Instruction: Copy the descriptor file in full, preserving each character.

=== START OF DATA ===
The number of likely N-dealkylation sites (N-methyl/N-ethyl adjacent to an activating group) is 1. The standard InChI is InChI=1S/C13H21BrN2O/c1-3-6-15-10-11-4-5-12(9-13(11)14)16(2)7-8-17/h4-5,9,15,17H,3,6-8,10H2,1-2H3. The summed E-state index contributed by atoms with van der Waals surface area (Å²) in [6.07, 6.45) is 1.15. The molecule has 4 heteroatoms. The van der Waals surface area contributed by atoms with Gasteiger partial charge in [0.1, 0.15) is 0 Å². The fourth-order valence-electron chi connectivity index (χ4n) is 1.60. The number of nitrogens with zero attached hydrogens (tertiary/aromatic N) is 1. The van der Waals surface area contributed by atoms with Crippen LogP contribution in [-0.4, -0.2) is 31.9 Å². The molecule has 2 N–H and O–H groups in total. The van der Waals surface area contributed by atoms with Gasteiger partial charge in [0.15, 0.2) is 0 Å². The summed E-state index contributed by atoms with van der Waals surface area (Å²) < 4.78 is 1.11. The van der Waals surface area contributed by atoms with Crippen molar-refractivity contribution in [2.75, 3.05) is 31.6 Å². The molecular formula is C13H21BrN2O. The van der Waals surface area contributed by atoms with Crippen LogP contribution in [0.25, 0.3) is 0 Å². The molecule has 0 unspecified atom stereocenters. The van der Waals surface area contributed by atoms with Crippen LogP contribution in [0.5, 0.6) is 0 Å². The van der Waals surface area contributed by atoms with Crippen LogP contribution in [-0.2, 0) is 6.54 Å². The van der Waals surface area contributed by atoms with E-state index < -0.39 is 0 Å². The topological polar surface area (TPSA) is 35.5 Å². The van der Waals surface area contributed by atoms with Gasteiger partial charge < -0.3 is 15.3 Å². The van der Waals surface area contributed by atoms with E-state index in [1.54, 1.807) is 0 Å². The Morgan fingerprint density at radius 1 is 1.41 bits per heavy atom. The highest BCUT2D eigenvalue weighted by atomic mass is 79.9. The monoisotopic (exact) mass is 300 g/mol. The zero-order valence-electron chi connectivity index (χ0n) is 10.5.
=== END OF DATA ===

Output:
The number of likely N-dealkylation sites (N-methyl/N-ethyl adjacent to an activating group) is 1. The standard InChI is InChI=1S/C13H21BrN2O/c1-3-6-15-10-11-4-5-12(9-13(11)14)16(2)7-8-17/h4-5,9,15,17H,3,6-8,10H2,1-2H3. The summed E-state index contributed by atoms with van der Waals surface area (Å²) in [6.07, 6.45) is 1.15. The molecule has 4 heteroatoms. The van der Waals surface area contributed by atoms with Gasteiger partial charge in [0.1, 0.15) is 0 Å². The fourth-order valence-electron chi connectivity index (χ4n) is 1.60. The number of nitrogens with zero attached hydrogens (tertiary/aromatic N) is 1. The van der Waals surface area contributed by atoms with Crippen LogP contribution in [-0.4, -0.2) is 31.9 Å². The molecule has 2 N–H and O–H groups in total. The van der Waals surface area contributed by atoms with Gasteiger partial charge in [0.15, 0.2) is 0 Å². The summed E-state index contributed by atoms with van der Waals surface area (Å²) < 4.78 is 1.11. The van der Waals surface area contributed by atoms with Crippen molar-refractivity contribution in [2.75, 3.05) is 31.6 Å². The molecular formula is C13H21BrN2O. The van der Waals surface area contributed by atoms with Crippen LogP contribution in [0.25, 0.3) is 0 Å². The molecule has 0 unspecified atom stereocenters. The van der Waals surface area contributed by atoms with Crippen LogP contribution in [0.5, 0.6) is 0 Å². The van der Waals surface area contributed by atoms with Crippen LogP contribution in [-0.2, 0) is 6.54 Å². The van der Waals surface area contributed by atoms with E-state index < -0.39 is 0 Å². The topological polar surface area (TPSA) is 35.5 Å². The van der Waals surface area contributed by atoms with Gasteiger partial charge < -0.3 is 15.3 Å². The van der Waals surface area contributed by atoms with E-state index in [1.54, 1.807) is 0 Å². The Morgan fingerprint density at radius 1 is 1.41 bits per heavy atom. The highest BCUT2D eigenvalue weighted by atomic mass is 79.9. The monoisotopic (exact) mass is 300 g/mol. The zero-order valence-electron chi connectivity index (χ0n) is 10.5.